Heraclitus’ River and Recent Advances in Criminal Psychology…


Research
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Date: January 13, 2020

01) Heraclitus’ River and Recent Advances in Criminal Psychology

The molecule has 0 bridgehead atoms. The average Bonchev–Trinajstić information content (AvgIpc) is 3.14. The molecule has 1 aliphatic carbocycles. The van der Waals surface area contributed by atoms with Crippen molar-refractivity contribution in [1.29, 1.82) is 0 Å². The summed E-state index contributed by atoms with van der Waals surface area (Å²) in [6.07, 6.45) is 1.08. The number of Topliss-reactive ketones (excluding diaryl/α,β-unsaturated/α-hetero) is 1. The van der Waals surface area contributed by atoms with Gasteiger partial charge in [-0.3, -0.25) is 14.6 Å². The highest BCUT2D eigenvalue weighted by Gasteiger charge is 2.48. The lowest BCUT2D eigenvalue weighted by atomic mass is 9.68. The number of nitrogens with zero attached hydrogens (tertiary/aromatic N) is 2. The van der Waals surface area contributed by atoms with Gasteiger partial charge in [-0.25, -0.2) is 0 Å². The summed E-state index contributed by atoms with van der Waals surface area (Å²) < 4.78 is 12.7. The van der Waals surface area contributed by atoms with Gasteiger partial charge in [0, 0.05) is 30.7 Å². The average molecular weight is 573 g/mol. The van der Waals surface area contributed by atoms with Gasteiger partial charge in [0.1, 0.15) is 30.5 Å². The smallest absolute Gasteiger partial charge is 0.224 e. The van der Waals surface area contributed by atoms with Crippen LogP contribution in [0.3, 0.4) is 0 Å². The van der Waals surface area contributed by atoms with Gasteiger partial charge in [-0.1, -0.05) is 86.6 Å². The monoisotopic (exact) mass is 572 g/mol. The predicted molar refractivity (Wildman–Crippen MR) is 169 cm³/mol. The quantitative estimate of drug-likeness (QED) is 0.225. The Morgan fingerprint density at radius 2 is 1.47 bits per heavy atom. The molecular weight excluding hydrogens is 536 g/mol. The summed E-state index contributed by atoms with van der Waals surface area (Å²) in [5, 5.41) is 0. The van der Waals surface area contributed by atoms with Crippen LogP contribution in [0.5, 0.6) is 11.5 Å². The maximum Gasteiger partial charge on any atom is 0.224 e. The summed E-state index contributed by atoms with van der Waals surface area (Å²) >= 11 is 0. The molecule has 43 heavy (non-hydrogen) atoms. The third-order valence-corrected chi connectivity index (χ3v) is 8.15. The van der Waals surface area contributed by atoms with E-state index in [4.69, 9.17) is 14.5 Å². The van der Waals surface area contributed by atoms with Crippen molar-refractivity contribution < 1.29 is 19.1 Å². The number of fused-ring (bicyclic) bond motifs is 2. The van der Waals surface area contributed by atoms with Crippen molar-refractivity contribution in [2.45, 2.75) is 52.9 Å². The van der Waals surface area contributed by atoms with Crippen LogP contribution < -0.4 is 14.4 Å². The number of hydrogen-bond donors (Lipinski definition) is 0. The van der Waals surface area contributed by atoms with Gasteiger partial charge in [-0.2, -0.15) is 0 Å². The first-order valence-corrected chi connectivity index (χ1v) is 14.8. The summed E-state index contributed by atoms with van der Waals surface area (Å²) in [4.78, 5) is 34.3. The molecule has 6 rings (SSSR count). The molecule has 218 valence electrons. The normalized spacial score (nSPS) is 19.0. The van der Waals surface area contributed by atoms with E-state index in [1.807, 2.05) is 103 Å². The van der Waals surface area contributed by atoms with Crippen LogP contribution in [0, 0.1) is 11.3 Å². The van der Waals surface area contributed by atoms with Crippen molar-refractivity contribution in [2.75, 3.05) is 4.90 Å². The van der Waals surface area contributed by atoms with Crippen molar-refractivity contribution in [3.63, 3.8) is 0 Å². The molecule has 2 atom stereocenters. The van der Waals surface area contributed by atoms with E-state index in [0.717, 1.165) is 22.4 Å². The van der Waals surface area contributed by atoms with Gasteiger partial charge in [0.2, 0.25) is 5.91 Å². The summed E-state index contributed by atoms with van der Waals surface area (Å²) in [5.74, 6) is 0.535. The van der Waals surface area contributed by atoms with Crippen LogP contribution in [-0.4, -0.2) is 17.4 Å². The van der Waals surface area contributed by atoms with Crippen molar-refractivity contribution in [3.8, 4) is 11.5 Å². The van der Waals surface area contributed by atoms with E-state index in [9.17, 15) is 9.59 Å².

“Among the most widespread misconceptions about sexual offending is the idea that every individual with pedophilic sexual interests is a child sexual abuser and every child sexual abuser is someone exhibiting pedophilic sexual preferences. In fact, less than 40% of sexual offenders against children can be considered to exhibit actual pedophilic preferences (e.g., Schmidt, Mokros, & Banse, 2013; Seto, 2009). Historically, most research on sexual interest in children has been based on convicted child sexual abusers, which may have biased these estimates – potentially many non-offending individuals with pedophilic preferences could be living their lives with no need of concern from the criminal justice system. Only recently, research has turned to individuals with pedophilic interest from non-forensic community populations (e.g., Cantor & McPhail, 2016; Dombert et al., 2016). Based on the abovementioned stereotype, men with pedophilic sexual interests are among the most stigmatized group in the field of mental disorders (Jahnke, Imhoff, & Hoyer, 2015). Specifically, stigmatization of men with pedophilic sexual interests is probably the only stigma in the field of stigma research that is regarded as socially desirable behavior (Imhoff, 2015). In the present Special Section, Jahnke (2018) gives a thoughtful overview on the counterintuitive repercussions that are linked to stigmatization of individuals with sexual interest in children and their perception of stigmatization stress. Jahnke’s intriguing focal idea is based on the notion that stigmatization stress is indirectly linked to increased risk of future child sexual abuse. So, people who stigmatize pedophilic sexual interest, equating it with child sexual abuse, run the risk of creating the very outcomes they profess to condemn.”

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